Leader: The postman’s delivery

Alan Johnson's self-deprecating wit belies a sharp mind.

In the days when he was touted as a successor to Gordon Brown, Alan Johnson was regarded as the Labour politician the Tories feared most. Ed Miliband's decision to name Mr Johnson as his shadow chancellor offers him a chance to prove why. Mr Johnson, as he himself concedes, is no economist, but his self-deprecating wit belies a sharp mind and a keen intelligence, and he has an undoubted ability to master a brief. At a time of falling social mobility, the ascent of the former postman, who was orphaned at the age of 12 and left school at 15, is an inspiring success story.

Perhaps most significantly, by appointing Mr Johnson, Mr Miliband has signalled that, unlike Tony Blair, he is unwilling to subcontract economic policy to his shadow chancellor. That is right. Mr Miliband, who taught economics at Harvard during his sabbatical in 2004 and chaired the Treasury's Council of Economic Advisers, will lead Labour's response to the spending review. In attempting to restore the party's economic credibility after the hubris of Mr Brown, he has a worthy ally in Mr Johnson.

This article first appeared in the 18 October 2010 issue of the New Statesman, Who owns Britain?

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Is anyone prepared to solve the NHS funding crisis?

As long as the political taboo on raising taxes endures, the service will be in financial peril. 

It has long been clear that the NHS is in financial ill-health. But today's figures, conveniently delayed until after the Conservative conference, are still stunningly bad. The service ran a deficit of £930m between April and June (greater than the £820m recorded for the whole of the 2014/15 financial year) and is on course for a shortfall of at least £2bn this year - its worst position for a generation.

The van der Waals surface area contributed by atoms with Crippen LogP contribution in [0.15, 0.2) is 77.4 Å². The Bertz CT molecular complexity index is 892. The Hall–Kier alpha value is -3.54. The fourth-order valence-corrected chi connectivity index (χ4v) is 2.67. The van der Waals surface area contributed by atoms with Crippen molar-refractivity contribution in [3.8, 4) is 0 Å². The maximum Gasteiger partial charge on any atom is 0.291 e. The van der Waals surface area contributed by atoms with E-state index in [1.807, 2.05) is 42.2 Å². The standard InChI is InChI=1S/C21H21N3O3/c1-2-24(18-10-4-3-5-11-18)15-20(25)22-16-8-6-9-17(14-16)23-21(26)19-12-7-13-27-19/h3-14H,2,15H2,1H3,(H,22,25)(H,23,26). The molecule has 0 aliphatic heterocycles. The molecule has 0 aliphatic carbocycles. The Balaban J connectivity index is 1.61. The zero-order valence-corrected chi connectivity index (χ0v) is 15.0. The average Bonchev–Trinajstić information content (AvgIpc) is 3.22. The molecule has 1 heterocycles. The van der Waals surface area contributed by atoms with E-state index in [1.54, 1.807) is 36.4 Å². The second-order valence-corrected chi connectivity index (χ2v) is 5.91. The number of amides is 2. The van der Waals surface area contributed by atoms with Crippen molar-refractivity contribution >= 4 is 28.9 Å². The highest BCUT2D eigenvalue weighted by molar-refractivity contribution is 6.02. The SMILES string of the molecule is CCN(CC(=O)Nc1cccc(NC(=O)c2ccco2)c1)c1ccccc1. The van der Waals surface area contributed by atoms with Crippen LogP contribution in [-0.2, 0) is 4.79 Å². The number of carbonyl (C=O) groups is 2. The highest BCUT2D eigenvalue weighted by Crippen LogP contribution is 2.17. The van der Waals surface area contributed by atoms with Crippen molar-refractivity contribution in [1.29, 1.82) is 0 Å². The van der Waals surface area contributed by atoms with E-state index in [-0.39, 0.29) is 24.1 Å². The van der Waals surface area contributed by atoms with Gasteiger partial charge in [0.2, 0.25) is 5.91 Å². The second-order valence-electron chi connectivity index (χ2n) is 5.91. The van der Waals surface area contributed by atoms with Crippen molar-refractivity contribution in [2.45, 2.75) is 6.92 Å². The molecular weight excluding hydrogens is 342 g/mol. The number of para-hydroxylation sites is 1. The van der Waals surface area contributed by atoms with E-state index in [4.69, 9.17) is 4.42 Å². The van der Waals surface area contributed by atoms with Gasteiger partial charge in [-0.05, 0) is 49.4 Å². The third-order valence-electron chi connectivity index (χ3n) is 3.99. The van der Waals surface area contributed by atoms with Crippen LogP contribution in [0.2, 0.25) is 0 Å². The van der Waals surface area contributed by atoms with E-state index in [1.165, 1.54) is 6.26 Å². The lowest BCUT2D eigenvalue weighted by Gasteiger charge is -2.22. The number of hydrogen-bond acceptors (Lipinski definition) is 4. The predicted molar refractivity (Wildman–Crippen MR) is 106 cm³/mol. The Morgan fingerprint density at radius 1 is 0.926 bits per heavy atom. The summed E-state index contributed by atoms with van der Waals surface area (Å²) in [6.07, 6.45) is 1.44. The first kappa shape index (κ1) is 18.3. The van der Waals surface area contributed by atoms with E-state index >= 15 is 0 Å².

Though often described as having been shielded from austerity, owing to its ring-fenced budget, the NHS is enduring the toughest spending settlement in its history. Since 1950, health spending has grown at an average annual rate of 4 per cent, but over the last parliament it rose by just 0.5 per cent. An ageing population, rising treatment costs and the social care crisis all mean that the NHS has to run merely to stand still. The Tories have pledged to provide £10bn more for the service but this still leaves £20bn of efficiency savings required. 

Speculation is now turning to whether George Osborne will provide an emergency injection of funds in the Autumn Statement on 25 November. But the long-term question is whether anyone is prepared to offer a sustainable solution to the crisis. Health experts argue that only a rise in general taxation (income tax, VAT, national insurance), patient charges or a hypothecated "health tax" will secure the future of a universal, high-quality service. But the political taboo against increasing taxes on all but the richest means no politician has ventured into this territory. Shadow health secretary Heidi Alexander has today called for the government to "find money urgently to get through the coming winter months". But the bigger question is whether, under Jeremy Corbyn, Labour is prepared to go beyond sticking-plaster solutions. 

George Eaton is political editor of the New Statesman.